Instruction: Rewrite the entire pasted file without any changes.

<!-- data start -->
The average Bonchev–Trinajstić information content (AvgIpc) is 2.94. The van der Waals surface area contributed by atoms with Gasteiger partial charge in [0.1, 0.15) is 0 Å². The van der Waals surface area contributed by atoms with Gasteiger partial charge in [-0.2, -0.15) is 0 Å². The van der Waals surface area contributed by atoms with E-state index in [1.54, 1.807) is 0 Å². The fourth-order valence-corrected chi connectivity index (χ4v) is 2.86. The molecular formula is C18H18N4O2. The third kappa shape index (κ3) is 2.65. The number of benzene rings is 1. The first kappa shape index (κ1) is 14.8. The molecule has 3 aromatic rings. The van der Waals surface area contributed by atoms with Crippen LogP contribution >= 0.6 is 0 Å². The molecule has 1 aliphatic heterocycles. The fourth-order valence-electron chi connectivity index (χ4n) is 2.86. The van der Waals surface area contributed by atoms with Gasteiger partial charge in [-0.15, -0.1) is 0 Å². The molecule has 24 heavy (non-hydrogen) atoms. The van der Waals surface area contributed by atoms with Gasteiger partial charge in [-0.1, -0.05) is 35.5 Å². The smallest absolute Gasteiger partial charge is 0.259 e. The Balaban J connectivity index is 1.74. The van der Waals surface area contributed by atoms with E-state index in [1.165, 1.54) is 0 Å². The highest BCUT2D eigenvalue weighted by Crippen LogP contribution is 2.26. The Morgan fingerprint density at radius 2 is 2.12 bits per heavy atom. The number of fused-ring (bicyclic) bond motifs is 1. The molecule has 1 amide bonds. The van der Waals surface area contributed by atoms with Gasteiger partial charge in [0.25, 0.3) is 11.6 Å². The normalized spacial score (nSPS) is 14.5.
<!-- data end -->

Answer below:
The average Bonchev–Trinajstić information content (AvgIpc) is 2.94. The van der Waals surface area contributed by atoms with Gasteiger partial charge in [0.1, 0.15) is 0 Å². The van der Waals surface area contributed by atoms with Gasteiger partial charge in [-0.2, -0.15) is 0 Å². The van der Waals surface area contributed by atoms with E-state index in [1.54, 1.807) is 0 Å². The fourth-order valence-corrected chi connectivity index (χ4v) is 2.86. The molecular formula is C18H18N4O2. The third kappa shape index (κ3) is 2.65. The number of benzene rings is 1. The first kappa shape index (κ1) is 14.8. The molecule has 3 aromatic rings. The van der Waals surface area contributed by atoms with Crippen LogP contribution >= 0.6 is 0 Å². The molecule has 1 aliphatic heterocycles. The fourth-order valence-electron chi connectivity index (χ4n) is 2.86. The van der Waals surface area contributed by atoms with Gasteiger partial charge in [-0.15, -0.1) is 0 Å². The molecule has 24 heavy (non-hydrogen) atoms. The van der Waals surface area contributed by atoms with Gasteiger partial charge in [-0.1, -0.05) is 35.5 Å². The smallest absolute Gasteiger partial charge is 0.259 e. The Balaban J connectivity index is 1.74. The van der Waals surface area contributed by atoms with E-state index in [1.165, 1.54) is 0 Å². The highest BCUT2D eigenvalue weighted by Crippen LogP contribution is 2.26. The Morgan fingerprint density at radius 2 is 2.12 bits per heavy atom. The number of fused-ring (bicyclic) bond motifs is 1. The molecule has 1 amide bonds. The van der Waals surface area contributed by atoms with Gasteiger partial charge in [0.25, 0.3) is 11.6 Å². The normalized spacial score (nSPS) is 14.5.